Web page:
Job is one of three books in the Bible which, collectively, are known as the Wisdom Literature. (The other two are Proverbs and Ecclesiastes.) Unlike the other books of the Bible which deal more specifically with the Jewish people, these deal with universal questions about justice, piety and the nature of the universe. In fact, neither Job nor any of the other characters in the book are identified as Jewish.
While Proverbs gives a rather sunny perspective that the universe is pretty well ordered and goodness is rewarded while sinfulness is punished, Ecclesiastes and, most especially, Job complicates that picture. Of the three, Job is the darkest — facing head on the problem of undeserved suffering.
Job has a short narrative frame written in prose, and in the middle is a long poetic dialogue between Job and his friends which concludes with God coming down to earth to speak to Job. Here is a section-by-section summary:
Narrative Prologue (Job 1–2)
As the book opens, God is holding court in heaven and points approvingly to Job as an example of a righteous person. Satan, who functions in this book as part of the heavenly court, challenges God’s premise: Perhaps if Job were not so fortunate (wealthy, the father of ten healthy children), he would not be quite so pious. God proposes an experiment to prove Job’s loyalty: Satan may take everything from Job — his health, his wealth and his family — except his life. God is confident that Job will still be a loyal servant. Satan takes the bet.
In the next chapters, Job rapidly loses everything: first his flocks, then his children and finally his health (he is stricken with a skin disease). His wife suggests that he should curse God in order to bring death upon himself. But Job refuses, and continues to praise God. Three of his friends come to comfort him and they sit together in silence.
Three Cycles of Speech with Three Friends (Job 3–37)
In this section of Job, the language switches from prose to poetry. Here, Job and his friends (Eliphaz, Bildad and Zophar) engage in a long conversation attempting to make sense of his suffering. It begins with Job bewailing his unfortunate fate and cursing the day he was born. At first the friends try to comfort him, but then they wonder aloud if he hasn’t done something awful to merit this severe punishment. They cannot relinquish their fundamental worldview that the world is ordered by a just God and that people receive pain or reward in proportion to their deeds. Their words of “comfort” turn to words of accusation and become increasingly more painful to Job. Yet Job never wavers, staunchly maintaining his innocence. This part is structured as three cycles of speech between Job and his friends. When they all seem spent, another character not previously mentioned, Elihu, comes forward — he too ends up scolding Job.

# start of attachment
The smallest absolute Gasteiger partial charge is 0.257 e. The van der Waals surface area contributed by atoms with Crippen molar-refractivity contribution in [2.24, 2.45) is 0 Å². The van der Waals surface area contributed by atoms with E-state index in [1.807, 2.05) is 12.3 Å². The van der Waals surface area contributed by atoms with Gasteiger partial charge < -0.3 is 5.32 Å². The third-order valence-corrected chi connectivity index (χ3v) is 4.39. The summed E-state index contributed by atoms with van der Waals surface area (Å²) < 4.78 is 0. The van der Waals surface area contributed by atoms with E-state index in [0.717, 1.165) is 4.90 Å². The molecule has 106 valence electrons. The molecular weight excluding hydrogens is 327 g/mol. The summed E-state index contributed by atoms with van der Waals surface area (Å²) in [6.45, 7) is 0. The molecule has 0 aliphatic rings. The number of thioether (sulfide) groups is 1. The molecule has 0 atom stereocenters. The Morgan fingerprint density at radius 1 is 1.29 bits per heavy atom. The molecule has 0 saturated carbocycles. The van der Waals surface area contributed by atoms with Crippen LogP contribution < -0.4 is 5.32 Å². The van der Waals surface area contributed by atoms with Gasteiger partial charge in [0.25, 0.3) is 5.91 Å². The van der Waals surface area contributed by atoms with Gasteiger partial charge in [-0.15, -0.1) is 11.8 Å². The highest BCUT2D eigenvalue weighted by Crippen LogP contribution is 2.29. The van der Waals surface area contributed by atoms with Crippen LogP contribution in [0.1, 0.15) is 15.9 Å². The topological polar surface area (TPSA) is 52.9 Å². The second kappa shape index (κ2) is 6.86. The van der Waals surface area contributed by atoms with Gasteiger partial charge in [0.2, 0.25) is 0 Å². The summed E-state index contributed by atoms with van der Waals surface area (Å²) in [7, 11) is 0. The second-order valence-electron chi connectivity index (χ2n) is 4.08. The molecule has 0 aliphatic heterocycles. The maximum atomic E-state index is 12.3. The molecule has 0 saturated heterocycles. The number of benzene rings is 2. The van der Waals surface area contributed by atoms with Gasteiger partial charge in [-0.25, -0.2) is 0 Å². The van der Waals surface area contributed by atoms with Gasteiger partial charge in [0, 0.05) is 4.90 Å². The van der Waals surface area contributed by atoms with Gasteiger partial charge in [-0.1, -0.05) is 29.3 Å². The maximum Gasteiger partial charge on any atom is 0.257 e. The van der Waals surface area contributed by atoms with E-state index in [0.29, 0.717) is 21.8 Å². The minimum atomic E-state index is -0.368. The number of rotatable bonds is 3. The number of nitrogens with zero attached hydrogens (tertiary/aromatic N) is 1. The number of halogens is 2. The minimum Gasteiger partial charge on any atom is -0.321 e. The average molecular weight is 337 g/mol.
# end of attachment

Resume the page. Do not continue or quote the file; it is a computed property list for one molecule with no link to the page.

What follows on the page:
Theophany (Job 38–41)
As the very long dialogue between Job and his would-be comforters (turned accusers) becomes increasingly frustrating and painful, Job stops seeking satisfaction from his friends. Instead, he demands it directly from God. Remarkably, God answers, the divine voice booming down from a storm cloud. God describes the stunning complexity of the world, whose operations are far too difficult for a human to understand.
Have you ever commanded the day to break?
Assigned the dawn its place? …
Have you penetrated to the sources of the sea,
Have the gates of death been disclosed to you?…
Have you surveyed the expanses of the earth?
God describes the complexity and majesty of the whole world, and then also the terrible primordial beasts that stalk it, the Behemoth and the Leviathan. The substance of the message is essentially this: I command a world of stunning complexity. Who are you to question me?
Of course, God’s reply is not a satisfying answer to Job’s charge — after all, he’s still innocent — but it elicits a clear response: Job is humbled. He replies:
Indeed, I spoke without understanding
Of things beyond me, which I did not know…
Therefore, I recant and relent,
Being but dust and ashes.
Concluding Narrative (Job 42)
Having answered Job out of the whirlwind and seen that he is humbled, God now turns sharp words on Job’s friends, and accuses them of speaking wrongly, unlike Job. God tells them that they should ask Job to pray on their behalf. Job, meanwhile, is restored. He is granted double his original wealth and ten healthy children. Job lives the rest of his days in peace until he dies at a ripe old age.
The story of Job has fascinated for millennia. For one, it challenges God’s justice like few works of literature before or since, expressing the problem of undeserved suffering as eloquently as any work in history (to boot, the language is rich — on par with Shakespeare and other great works). For another, it is full of surprising twists and turns. We don’t expect God to be goaded into a bet with Satan, but he is. We don’t expect Job to be pious in response to his devastation, but he is. We expect Job’s friends to comfort him, but they don’t. We don’t expect God to answer Job’s charge like a defendant forced into the courtroom, but he does. We don’t expect Job to be made whole, but ultimately he is. For this and many other reasons, Job isn’t just a jewel of the Hebrew Bible, but a true classic of world literature that has inspired interpretation and reinterpretation in antiquity and today.